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Gentlemen and Players: A Novel

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Gentlemen and Players: A Novel Cover

ISBN13: 9780060559144
ISBN10: 0060559144
Condition: Standard
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Synopses & Reviews

Publisher Comments:

Audere, agere, auferre.
To dare, to strive, to conquer.

For generations, privileged young men have attended St. Oswald's Grammar School for Boys, groomed for success by the likes of Roy Straitley, the eccentric Classics teacher who has been a fixture there for more than thirty years. But this year the wind of unwelcome change is blowing. Suits, paperwork, and information technology are beginning to overshadow St. Oswald's tradition, and Straitley is finally, and reluctantly, contemplating retirement. He is joined this term by five new faculty members, including one who — unbeknownst to Straitley and everyone else — holds intimate and dangerous knowledge of St. Oswald's ways and secrets. Harboring dark ties to the school's past, this young teacher has arrived with one terrible goal: to destroy St. Oswald's.

As the new term gets under way, a number of incidents befall students and faculty alike. Beginning as small annoyances — a lost pen, a misplaced coffee mug — they are initially overlooked. But as the incidents escalate in both number and consequence, it soon becomes apparent that a darker undercurrent is stirring within the school. With St. Oswald's unraveling, only Straitley stands in the way of its ruin. The veteran teacher faces a formidable opponent, however — a master player with a bitter grudge and a strategy that has been meticulously planned to the final move, a secret game with very real, very deadly consequences.

A harrowing tale of cat and mouse, this riveting, hypnotically atmospheric novel showcases New York Times bestselling author Joanne Harris's astonishing storytelling talent as never before.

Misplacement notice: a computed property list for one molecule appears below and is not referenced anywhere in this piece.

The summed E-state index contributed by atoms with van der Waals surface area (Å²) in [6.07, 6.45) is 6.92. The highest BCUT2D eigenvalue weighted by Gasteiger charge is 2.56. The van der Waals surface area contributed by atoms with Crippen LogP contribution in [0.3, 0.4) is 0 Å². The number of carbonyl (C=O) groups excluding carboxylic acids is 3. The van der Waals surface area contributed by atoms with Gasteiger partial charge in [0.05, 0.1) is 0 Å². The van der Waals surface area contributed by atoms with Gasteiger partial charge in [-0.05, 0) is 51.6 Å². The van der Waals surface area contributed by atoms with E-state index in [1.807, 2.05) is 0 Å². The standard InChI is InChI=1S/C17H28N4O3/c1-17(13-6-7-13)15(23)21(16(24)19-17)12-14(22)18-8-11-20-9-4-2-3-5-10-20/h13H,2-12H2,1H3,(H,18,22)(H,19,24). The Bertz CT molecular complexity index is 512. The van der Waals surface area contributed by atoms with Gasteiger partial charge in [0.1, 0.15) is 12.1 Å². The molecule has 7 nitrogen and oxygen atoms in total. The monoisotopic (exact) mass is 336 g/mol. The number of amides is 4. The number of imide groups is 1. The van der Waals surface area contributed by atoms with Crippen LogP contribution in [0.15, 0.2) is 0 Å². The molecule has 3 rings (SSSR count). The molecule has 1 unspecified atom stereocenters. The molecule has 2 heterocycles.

Review:

"Bestseller Harris (Holy Fools) exposes the brittle line dividing the haves and have-nots in this disturbing yet strangely rewarding morality tale set in the hallowed halls of St. Oswald's, an aristocratic British boys' school hovering on the edge of extinction. Audere, agere, auferre (To dare, to strive, to conquer), the school motto, is something young outsider Snyde, whose father has become St. Oswald's porter (or caretaker), takes painfully to heart after infiltrating the institution as a student under the alias 'Julian Pinchbeck.' Snyde's secret crush on Leon Mitchell, a charismatic upper-class boy, leads to tragic consequences that include the senior Snyde's losing his job. Fifteen years later, Snyde returns, masquerading as a teacher and plotting retribution. Classics teacher Roy Straitley, with his easygoing, ruefully resigned viewpoint, nicely contrasts with Snyde's relentless first-person intensity. Straitley, who loves St. Oswald's, unwittingly proves to be a formidable opponent and provides Snyde with a vital lesson: not every chess game ends with checkmate. Agent, Howard Morhaim. 5-city author tour. (Jan.)" Publishers Weekly (Starred Review) (Copyright Reed Business Information, Inc.)

Review:

"[A]n atypical thriller. Rather than suspense, dramatic irony drives the plot; and two participants, both a little unreliable, tell the story. It's a lot for one novel to do, and Harris isn't quite able to force all the pieces into place." San Francisco Chronicle